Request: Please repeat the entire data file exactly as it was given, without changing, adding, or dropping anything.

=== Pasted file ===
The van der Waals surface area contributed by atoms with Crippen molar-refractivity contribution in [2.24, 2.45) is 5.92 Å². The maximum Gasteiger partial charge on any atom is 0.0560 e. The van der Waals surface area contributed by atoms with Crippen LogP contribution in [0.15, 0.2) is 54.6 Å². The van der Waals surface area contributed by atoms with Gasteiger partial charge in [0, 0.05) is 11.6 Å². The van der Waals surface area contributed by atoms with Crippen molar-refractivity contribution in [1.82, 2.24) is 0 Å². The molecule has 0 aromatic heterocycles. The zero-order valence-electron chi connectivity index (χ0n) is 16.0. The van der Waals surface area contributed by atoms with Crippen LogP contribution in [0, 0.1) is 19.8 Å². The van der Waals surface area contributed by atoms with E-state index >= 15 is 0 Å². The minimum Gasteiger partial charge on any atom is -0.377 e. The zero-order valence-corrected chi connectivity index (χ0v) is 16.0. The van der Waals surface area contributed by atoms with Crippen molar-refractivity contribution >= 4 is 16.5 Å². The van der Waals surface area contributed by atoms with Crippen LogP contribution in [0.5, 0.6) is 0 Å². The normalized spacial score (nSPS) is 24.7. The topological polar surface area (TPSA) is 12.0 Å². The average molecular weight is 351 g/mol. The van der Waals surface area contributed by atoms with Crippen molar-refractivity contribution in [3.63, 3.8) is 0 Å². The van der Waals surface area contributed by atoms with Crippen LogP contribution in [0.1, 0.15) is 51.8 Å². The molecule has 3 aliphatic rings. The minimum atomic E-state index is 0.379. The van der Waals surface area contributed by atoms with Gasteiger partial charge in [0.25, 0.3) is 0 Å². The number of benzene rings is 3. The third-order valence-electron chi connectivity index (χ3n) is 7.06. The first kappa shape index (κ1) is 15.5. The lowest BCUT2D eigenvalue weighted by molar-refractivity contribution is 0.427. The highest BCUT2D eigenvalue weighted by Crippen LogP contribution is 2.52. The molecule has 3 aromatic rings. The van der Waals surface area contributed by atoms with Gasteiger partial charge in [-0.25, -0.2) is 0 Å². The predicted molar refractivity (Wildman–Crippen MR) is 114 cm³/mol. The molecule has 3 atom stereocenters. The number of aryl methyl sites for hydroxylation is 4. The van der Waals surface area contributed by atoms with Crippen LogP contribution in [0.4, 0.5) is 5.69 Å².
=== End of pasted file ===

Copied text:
The van der Waals surface area contributed by atoms with Crippen molar-refractivity contribution in [2.24, 2.45) is 5.92 Å². The maximum Gasteiger partial charge on any atom is 0.0560 e. The van der Waals surface area contributed by atoms with Crippen LogP contribution in [0.15, 0.2) is 54.6 Å². The van der Waals surface area contributed by atoms with Gasteiger partial charge in [0, 0.05) is 11.6 Å². The van der Waals surface area contributed by atoms with Crippen molar-refractivity contribution in [1.82, 2.24) is 0 Å². The molecule has 0 aromatic heterocycles. The zero-order valence-electron chi connectivity index (χ0n) is 16.0. The van der Waals surface area contributed by atoms with Crippen LogP contribution in [0, 0.1) is 19.8 Å². The van der Waals surface area contributed by atoms with E-state index >= 15 is 0 Å². The minimum Gasteiger partial charge on any atom is -0.377 e. The zero-order valence-corrected chi connectivity index (χ0v) is 16.0. The van der Waals surface area contributed by atoms with Crippen molar-refractivity contribution >= 4 is 16.5 Å². The van der Waals surface area contributed by atoms with Crippen LogP contribution in [0.5, 0.6) is 0 Å². The normalized spacial score (nSPS) is 24.7. The topological polar surface area (TPSA) is 12.0 Å². The average molecular weight is 351 g/mol. The van der Waals surface area contributed by atoms with Crippen molar-refractivity contribution in [3.63, 3.8) is 0 Å². The van der Waals surface area contributed by atoms with Crippen LogP contribution in [0.1, 0.15) is 51.8 Å². The molecule has 3 aliphatic rings. The minimum atomic E-state index is 0.379. The van der Waals surface area contributed by atoms with Gasteiger partial charge in [0.25, 0.3) is 0 Å². The number of benzene rings is 3. The third-order valence-electron chi connectivity index (χ3n) is 7.06. The first kappa shape index (κ1) is 15.5. The lowest BCUT2D eigenvalue weighted by molar-refractivity contribution is 0.427. The highest BCUT2D eigenvalue weighted by Crippen LogP contribution is 2.52. The molecule has 3 aromatic rings. The van der Waals surface area contributed by atoms with Gasteiger partial charge in [-0.25, -0.2) is 0 Å². The predicted molar refractivity (Wildman–Crippen MR) is 114 cm³/mol. The molecule has 3 atom stereocenters. The number of aryl methyl sites for hydroxylation is 4. The van der Waals surface area contributed by atoms with Crippen LogP contribution in [0.4, 0.5) is 5.69 Å².